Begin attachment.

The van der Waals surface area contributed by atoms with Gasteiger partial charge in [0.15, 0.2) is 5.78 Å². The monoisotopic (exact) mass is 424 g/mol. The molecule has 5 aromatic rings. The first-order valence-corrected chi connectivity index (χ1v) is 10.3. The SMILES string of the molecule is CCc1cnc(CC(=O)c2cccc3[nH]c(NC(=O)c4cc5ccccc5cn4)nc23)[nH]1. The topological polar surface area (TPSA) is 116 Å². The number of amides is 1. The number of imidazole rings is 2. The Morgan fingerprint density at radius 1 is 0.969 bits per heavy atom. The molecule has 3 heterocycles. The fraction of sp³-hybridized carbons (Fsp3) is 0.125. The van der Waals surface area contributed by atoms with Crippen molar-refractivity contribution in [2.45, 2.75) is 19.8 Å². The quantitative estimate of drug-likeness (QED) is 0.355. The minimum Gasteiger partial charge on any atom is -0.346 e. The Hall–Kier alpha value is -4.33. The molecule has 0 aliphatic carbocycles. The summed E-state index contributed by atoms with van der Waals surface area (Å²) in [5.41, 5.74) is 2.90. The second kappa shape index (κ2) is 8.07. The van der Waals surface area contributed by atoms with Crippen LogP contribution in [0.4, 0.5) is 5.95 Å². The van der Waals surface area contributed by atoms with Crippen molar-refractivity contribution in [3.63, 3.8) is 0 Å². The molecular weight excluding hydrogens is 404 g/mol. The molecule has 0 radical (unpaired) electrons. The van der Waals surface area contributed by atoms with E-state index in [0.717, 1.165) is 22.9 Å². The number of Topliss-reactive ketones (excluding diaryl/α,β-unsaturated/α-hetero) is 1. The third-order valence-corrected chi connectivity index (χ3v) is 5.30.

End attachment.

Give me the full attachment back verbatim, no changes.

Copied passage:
The van der Waals surface area contributed by atoms with Gasteiger partial charge in [0.15, 0.2) is 5.78 Å². The monoisotopic (exact) mass is 424 g/mol. The molecule has 5 aromatic rings. The first-order valence-corrected chi connectivity index (χ1v) is 10.3. The SMILES string of the molecule is CCc1cnc(CC(=O)c2cccc3[nH]c(NC(=O)c4cc5ccccc5cn4)nc23)[nH]1. The topological polar surface area (TPSA) is 116 Å². The number of amides is 1. The number of imidazole rings is 2. The Morgan fingerprint density at radius 1 is 0.969 bits per heavy atom. The molecule has 3 heterocycles. The fraction of sp³-hybridized carbons (Fsp3) is 0.125. The van der Waals surface area contributed by atoms with Crippen molar-refractivity contribution in [2.45, 2.75) is 19.8 Å². The quantitative estimate of drug-likeness (QED) is 0.355. The minimum Gasteiger partial charge on any atom is -0.346 e. The Hall–Kier alpha value is -4.33. The molecule has 0 aliphatic carbocycles. The summed E-state index contributed by atoms with van der Waals surface area (Å²) in [5.41, 5.74) is 2.90. The second kappa shape index (κ2) is 8.07. The van der Waals surface area contributed by atoms with Crippen LogP contribution in [0.4, 0.5) is 5.95 Å². The van der Waals surface area contributed by atoms with Crippen molar-refractivity contribution in [3.63, 3.8) is 0 Å². The molecular weight excluding hydrogens is 404 g/mol. The molecule has 0 radical (unpaired) electrons. The van der Waals surface area contributed by atoms with E-state index in [0.717, 1.165) is 22.9 Å². The number of Topliss-reactive ketones (excluding diaryl/α,β-unsaturated/α-hetero) is 1. The third-order valence-corrected chi connectivity index (χ3v) is 5.30.